2 Samuel 13

Trouble In Camelot.

“When King David heard what had happened, he was very angry.” ­– 2 Samuel 13:21 NLT

Camelot was the famous, yet fictional kingdom of King Arthur and his court. It has come to symbolize hope for the future and an idyllic setting in which the just and kind king rules over his subjects. And in many ways, David’s reign has been cast in that light. If we are not careful, we can end up putting David on a pedestal and painting him as this perfect king who reigned wisely and flawlessly over the people of Israel. But there’s only one problem with that picture: the Bible. The Word of God gives us a graphic and sometimes shocking view of David and his life. And 2 Samuel gives us a glimpse of David that is both sad and disappointing. It reveals the character flaws of this man of God and shows us that even a man after God’s own heart can sometimes live his life in a way that is less-than-pleasing to God.

In this chapter, we read about events in the life of David and his family not long after the events of chapter 12 – where David had committed his sin with Bathsheba. If you recall, God had warned David that there would be consequences because of what he had done. Not only would he suffer personally, but so would his family.

“Why, then, have you despised the word of the LORD and done this horrible deed? For you have murdered Uriah and stolen his wife. From this time on, the sword will be a constant threat to your family, because you have despised me by taking Uriah’s wife to be your own. Because of what you have done, I, the LORD, will cause your own household to rebel against you. I will give your wives to another man, and he will go to bed with them in public view.” – 2 Samuel 12:9-11 NLT

In this chapter we have the sad story of Amnon, Absalom and Tamar. Amnon is David’s first-born son, born to David’s wife, Ahinoam. Absalom was David’s third-born son, born to his wife, Maacah. Tamar was Absalom’s sister. Recorded for us is a startling, black and white picture of lust, rape, and murder – all within David’s own household. Amnon lusted after his half-sister Tamar. In keeping with James 1, Amnon’s lust was not satisfied to remain lust. It craved to be fulfilled. “Temptation comes from the lure of our own evil desires. These evil desires lead to evil actions, and evil actions lead to death” (James 1:14-15 NLT). Amnon’s evil desires produced evil actions, which resulted in death – his own.

As bad as the rape or Tamar and the murder of Amnon were, the saddest part of this story is the inaction of David. Sure, he got angry over what Amnon did, but he did nothing about it. He took no action. The penalty for rape was death, but David did nothing to punish Amnon. So Absalom was forced to take matters into his own hands. To avenge the rape and degradation of his sister, he plotted and carried out the murder of Amnon. And once again, other than mourn the death of his son, David did nothing. Absalom fled and David did not pursue him. He allowed him to leave and did not seek to bring him back for punishment. Once again, the penalty for Absalom’s actions should have been death. But David allowed him to escape and three years would go by before David would see his son Absalom again. David missed Absalom, but did not seek him out, either for punishment or restoration. He did nothing.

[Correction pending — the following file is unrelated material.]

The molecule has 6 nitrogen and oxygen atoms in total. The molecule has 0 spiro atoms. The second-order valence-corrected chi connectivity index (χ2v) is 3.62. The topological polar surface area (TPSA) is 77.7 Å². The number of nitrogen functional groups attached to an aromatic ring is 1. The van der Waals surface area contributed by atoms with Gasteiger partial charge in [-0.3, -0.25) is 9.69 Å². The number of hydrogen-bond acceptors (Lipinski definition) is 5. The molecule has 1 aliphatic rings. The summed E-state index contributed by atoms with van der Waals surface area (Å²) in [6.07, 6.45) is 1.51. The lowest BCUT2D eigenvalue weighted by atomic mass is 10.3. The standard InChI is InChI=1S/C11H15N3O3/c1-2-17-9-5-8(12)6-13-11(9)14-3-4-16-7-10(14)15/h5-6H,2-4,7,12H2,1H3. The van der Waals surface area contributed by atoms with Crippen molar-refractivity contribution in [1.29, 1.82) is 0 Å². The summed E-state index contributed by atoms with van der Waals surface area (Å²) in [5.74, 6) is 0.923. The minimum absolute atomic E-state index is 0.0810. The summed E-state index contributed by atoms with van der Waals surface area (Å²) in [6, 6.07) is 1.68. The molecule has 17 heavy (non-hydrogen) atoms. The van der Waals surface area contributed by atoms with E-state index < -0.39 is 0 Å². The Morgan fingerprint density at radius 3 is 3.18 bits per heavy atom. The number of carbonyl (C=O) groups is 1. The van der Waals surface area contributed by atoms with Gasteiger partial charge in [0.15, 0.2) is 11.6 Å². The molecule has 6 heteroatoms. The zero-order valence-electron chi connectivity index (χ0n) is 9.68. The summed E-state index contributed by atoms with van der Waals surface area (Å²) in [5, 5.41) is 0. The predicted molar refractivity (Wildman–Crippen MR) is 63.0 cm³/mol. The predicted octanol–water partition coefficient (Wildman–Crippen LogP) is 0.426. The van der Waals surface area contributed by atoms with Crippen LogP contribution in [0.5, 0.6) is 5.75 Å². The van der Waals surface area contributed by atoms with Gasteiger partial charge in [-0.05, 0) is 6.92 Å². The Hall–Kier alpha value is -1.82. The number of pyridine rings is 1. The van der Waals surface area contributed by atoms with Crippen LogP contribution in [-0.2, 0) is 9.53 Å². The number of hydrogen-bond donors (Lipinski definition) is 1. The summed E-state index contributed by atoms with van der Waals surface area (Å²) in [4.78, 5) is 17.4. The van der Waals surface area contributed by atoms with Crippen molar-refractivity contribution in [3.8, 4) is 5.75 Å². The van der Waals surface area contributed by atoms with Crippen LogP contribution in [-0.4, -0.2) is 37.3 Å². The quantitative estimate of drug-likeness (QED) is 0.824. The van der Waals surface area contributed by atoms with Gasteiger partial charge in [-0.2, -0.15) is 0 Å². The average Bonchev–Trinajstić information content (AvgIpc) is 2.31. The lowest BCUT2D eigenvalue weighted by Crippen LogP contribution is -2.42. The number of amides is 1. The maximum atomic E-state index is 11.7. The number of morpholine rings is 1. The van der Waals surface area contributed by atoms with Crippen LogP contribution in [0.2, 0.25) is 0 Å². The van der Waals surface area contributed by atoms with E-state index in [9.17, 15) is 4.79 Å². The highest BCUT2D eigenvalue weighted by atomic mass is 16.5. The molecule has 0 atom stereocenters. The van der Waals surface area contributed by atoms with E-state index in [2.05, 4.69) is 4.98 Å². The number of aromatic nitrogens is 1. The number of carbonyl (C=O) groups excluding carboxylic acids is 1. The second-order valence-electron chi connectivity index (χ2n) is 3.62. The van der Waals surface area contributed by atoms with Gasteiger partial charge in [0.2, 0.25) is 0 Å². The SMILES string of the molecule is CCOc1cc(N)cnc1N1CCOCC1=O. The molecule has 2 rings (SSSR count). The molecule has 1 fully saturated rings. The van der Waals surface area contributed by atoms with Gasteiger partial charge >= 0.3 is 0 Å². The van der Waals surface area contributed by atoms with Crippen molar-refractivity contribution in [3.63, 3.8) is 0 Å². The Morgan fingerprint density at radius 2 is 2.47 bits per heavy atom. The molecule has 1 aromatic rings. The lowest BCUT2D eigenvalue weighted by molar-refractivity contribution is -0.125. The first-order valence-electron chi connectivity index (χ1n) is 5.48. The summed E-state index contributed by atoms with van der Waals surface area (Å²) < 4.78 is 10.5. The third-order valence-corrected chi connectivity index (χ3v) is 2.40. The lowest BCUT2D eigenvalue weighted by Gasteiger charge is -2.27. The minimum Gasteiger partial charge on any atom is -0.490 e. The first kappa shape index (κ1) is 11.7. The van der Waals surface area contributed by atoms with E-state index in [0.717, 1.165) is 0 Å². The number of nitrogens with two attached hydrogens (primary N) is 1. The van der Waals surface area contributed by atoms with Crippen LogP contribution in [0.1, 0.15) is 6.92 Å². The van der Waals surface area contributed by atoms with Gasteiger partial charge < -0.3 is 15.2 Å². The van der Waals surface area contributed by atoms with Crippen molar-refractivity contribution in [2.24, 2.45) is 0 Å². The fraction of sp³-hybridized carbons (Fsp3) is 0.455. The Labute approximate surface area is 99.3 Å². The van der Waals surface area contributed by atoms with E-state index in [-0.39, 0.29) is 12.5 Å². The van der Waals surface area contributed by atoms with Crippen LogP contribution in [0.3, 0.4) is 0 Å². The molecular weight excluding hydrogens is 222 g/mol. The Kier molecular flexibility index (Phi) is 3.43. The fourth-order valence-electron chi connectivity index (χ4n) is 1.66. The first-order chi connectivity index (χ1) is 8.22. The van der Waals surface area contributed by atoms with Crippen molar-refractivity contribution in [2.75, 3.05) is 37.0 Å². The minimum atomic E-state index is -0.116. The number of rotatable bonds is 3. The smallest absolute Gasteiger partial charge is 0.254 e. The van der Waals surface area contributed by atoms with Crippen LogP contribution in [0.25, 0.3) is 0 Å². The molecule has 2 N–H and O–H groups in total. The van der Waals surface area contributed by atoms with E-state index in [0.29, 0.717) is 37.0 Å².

David’s world had been rocked. He had lost the baby born to Bathsheba as a result of their affair. His daughter Tamar had lost her virginity at the hands of her lust-filled half-brother. Amnon had lost his life at the hands of his revenge-filled brother. And David had lost control over his family. Things were falling apart fast and were about to get even worse. Much of this was the fulfillment of God’s words against David for his disobedience and disregard for God’s law. But David complicated matters by refusing to act. While he scores high points as a military leader and king, David has a less-than-stellar track record as a father. Maybe he was too busy building a kingdom and fighting battles. Maybe he was spread too thin, with too many wives, too many kids, and too may responsibilities. Whatever the cause, David’s inaction would result in continued heartache for himself, and confusion for his kingdom. When David needed to be strong, he was weak. When he needed to lead, he remained silent. When his family needed him most, he was nowhere to be found. Can this be said of some of us as dad’s today? May God give us the strength to take our role as fathers seriously. May we lead our families with integrity and guide our homes with Spirit-filled wisdom. May inaction never be our only reaction.

Father, too often it is too easy to do nothing. When difficulties come into my family, I can either find myself with no reaction at all or overreacting – getting angry or sad, but not doing what really needs to be done. Give me the strength to be the father You have called me to be. Help me do what You have called me to do – to lead my family with integrity, wisdom, love, and strength.  Amen

Ken Miller
Grow Pastor & Minister to Men